It is not every day that you come across a museum that has antiquities and a lego display. The Nicholson Museum at Sydney University however has just that.
The Museum came into being in 1865 when the second chancellor of Sydney University, Sir Charles Nicholson, donated his private collection of antiquities.
Hundreds of Greek, Roman, Southern Italian and Etruscan antiquities were acquired by the chancellor in the course of several trips to Europe in the late 1850s.
The museum has since grown in size and has the largest collection of antiquities in the Southern Hemisphere (approximately 30 000 artefacts).
It also has an ongoing exhibition of a reconstructed pre-catastrophe Pompeii, made out of Lego.
There is a dedicated room titled ‘Death Magic’ which includes the mummy of a six year old boy and two Egyptian coffins.
The museum is open on week days, and the first Saturday of the month. Entry is free!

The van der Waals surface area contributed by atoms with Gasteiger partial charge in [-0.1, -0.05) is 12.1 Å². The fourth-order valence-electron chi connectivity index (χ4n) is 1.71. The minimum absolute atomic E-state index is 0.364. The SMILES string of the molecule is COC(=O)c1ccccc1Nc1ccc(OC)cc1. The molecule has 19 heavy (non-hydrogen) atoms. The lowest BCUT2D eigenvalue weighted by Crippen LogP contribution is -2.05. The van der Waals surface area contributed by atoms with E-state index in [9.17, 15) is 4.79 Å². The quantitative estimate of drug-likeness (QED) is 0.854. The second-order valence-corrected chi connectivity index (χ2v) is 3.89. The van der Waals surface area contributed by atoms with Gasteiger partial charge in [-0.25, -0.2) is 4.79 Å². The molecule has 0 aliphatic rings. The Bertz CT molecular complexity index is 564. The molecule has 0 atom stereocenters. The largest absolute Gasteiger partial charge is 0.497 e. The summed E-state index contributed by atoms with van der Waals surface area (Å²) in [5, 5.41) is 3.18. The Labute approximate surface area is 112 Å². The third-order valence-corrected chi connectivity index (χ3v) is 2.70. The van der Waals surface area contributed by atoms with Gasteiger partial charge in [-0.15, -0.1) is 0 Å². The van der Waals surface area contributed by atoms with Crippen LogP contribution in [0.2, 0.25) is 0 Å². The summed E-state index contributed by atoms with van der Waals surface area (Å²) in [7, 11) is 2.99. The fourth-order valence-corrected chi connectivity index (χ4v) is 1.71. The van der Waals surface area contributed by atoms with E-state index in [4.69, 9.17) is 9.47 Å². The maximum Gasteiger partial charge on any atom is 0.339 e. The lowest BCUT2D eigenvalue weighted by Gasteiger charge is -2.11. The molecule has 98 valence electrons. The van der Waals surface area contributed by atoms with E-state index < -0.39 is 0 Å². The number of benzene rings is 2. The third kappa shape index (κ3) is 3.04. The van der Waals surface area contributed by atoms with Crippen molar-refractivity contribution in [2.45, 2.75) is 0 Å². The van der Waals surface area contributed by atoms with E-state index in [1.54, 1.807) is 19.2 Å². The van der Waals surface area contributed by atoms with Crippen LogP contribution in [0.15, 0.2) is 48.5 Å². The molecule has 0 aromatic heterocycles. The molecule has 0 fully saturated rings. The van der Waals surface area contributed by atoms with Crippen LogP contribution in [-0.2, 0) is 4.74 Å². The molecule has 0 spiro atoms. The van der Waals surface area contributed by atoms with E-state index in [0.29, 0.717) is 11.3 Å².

Don’t expect to see a massive museum. It is a small museum that has an interesting collection, particularly if you like ancient history and or lego.
A visit to the Nicholson Museum complements a visit to Sydney University’s wonderful historic building, the Quadrangle. We recommend visiting both.
The Chau Chak Wing Museum is currently being constructed and is set to open in 2020. This new museum will include the contents of the Nicholson Museum along with two other museums located at Sydney University.
Sydney Nimble can visit the Nicholson Museum in our bespoke tour or we could adjust the itinerary of one of the other tours to include the museum.